Podcast

Top of the food chain

Business Intelligence
Participating Company: 
Enterprise Management Associates (EMA)
Participating Company: 
Host Analytics
Participating Company: 
PROPHIX Software
Participating Company: 
IBM
Participating Analyst: 
Jon Kondo
Participating Analyst: 
Geoff Ng
Participating Analyst: 
Tony Levy

Corporate performance management software is no longer just for the most sophisticated or progressive companies, it is something that has been made available and attainable for just about any sized enterprise. Shawn Rogers (Enterprise Management Associates) moderates a panel podcast with the expert opinion of Jon Kondo (Host Analytics), Geoffrey Ng (PROPHIX Software) and Tony Levy (IBM).

 


SR: I’d like to ask the panel about their thoughts on the three most common mistakes that companies make when they’re planning a CPM strategy. Jon, let’s start with you—from your experience, what do people need to avoid?


 


JK: Like a lot of things, if you jump in ahead of taking the time to think about what you’re doing you are prone to making mistakes. The three areas that I often see mistakes in are as follows. One is that companies assume that a system will do it all. The system is only part of the solution and needs to include the people, the processes and the overall philosophy across a company that performance management is important. A robust solution helps to enable that but it has to be across the company. The second area would be assuming that you have to get your CPM solutions set from an ERP vendor because it’s going to be more integrated or included, so to speak. What we find is that when companies look across the business there is actually data coming from lots of different areas, so having it integrated from an ERP vendor isn't necessary and oftentimes is cumbersome. The third area is waiting for the all-encompassing CPM project to be done, a year-long project. I think it’s more important that you do it in a phased approach with quick wins because what often happens is that people find it’s an interesting piece of discovery and that it would be great to add more functionality to it. If you can iterate multiple times and have the flexibility to do that, you get to a more valuable solutions set in a much faster fashion. So those are the three areas I’ve seen from my experience.

 



GN: I agree with some of the things that Jon mentioned. In my observation and when working with various customers around the world, one of the biggest challenges is that they often try to do too much at one time. In my experience the really successful organizations whose projects have yielded significant business value are those that have taken a more incremental or phased approach usually beginning with an extremely focused initiative, whether it be planning, forecasting or reporting, and not trying to do everything at once. CPM is about the people and the strategies in place. Also to Jon’s point, I think the other thing is that CPM is not simply about the technology—therefore don't let it become the centrepiece of the solution.  It is about defining the strategy and having management buy into the overall process. So when defining a CPM strategy you want IT to be your partner along with the business stakeholders when decisions are made.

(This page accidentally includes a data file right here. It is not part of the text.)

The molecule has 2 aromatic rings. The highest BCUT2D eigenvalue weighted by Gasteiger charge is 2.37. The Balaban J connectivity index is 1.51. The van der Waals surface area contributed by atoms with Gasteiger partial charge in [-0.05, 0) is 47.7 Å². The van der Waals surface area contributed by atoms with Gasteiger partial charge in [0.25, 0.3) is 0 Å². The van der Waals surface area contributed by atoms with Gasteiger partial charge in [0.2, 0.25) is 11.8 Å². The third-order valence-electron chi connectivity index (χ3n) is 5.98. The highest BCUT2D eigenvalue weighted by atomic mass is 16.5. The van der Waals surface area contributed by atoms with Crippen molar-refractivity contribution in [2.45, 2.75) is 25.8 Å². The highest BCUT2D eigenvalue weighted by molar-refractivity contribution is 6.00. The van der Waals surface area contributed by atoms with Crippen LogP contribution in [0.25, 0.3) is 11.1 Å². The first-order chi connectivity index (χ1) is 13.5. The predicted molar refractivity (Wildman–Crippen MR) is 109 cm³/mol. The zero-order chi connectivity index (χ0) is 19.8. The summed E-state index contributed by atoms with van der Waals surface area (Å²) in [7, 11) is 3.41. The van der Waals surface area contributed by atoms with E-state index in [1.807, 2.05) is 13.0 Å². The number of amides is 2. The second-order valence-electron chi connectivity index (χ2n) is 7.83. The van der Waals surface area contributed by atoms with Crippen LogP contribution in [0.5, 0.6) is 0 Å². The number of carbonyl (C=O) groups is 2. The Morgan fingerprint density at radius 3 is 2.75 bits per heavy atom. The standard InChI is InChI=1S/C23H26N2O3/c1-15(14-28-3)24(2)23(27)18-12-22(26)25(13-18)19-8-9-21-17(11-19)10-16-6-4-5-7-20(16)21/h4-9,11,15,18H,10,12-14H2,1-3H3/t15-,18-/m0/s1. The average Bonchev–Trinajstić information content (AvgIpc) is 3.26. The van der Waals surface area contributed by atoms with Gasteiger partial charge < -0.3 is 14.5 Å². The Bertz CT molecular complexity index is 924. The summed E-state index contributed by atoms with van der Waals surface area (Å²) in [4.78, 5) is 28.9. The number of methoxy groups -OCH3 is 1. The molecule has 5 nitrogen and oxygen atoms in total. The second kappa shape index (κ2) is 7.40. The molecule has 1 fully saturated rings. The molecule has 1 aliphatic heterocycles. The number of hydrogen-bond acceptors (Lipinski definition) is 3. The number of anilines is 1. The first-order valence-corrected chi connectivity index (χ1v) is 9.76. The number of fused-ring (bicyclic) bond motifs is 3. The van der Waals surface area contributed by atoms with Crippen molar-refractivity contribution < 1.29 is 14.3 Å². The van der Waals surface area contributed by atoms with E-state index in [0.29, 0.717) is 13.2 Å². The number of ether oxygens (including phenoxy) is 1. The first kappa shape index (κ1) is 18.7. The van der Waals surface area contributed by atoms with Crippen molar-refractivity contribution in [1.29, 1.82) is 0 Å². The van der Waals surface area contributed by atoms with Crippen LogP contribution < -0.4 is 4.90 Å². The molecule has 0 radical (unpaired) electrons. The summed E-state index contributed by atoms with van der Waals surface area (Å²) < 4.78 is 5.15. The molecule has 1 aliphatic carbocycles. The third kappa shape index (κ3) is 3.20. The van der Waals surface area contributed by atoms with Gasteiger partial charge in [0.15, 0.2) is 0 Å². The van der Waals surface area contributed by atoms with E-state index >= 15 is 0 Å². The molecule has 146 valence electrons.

TL: I want to build on Geoff’s comments. He highlighted the lack of strong executive sponsorship as an obstacle; and I would like to echo that and say that the executive support needs to encourage new tools and deploy new practices that will both automate and ultimately transform their critical processes. Geoff also mentioned the lack of a strong partnership between business and IT as another obstacle. I would highlight one other obstacle that we often see and that is lack of clear vision and road map for a performance management journey. We find that successful companies generally follow at least a three step road map. The first step is that they recognize the opportunity to automate what is largely manual spreadsheet-based approaches to planning reporting and analysis. The second step is to adopt best practices—for instance, looking at both the leading and lagging indicators; treating highly variable and material KPI’s differently from low variability and low materiality KPI’s; enabling rolling horizons for planning and forecasting; and designing business drivers into their processes, just to name a few. The third step is something that you echoed earlier in your introduction, Shawn—to extend enterprise life. Often these initiatives seem to be spearheaded by the finance department, but there is significant value that can be unlocked when it is extended beyond finance to integrate operational performance management processes with financial processes.

 

Listen to this Podcast to help you avoid the three most common mistakes that companies make when they’re planning a CPM strategy.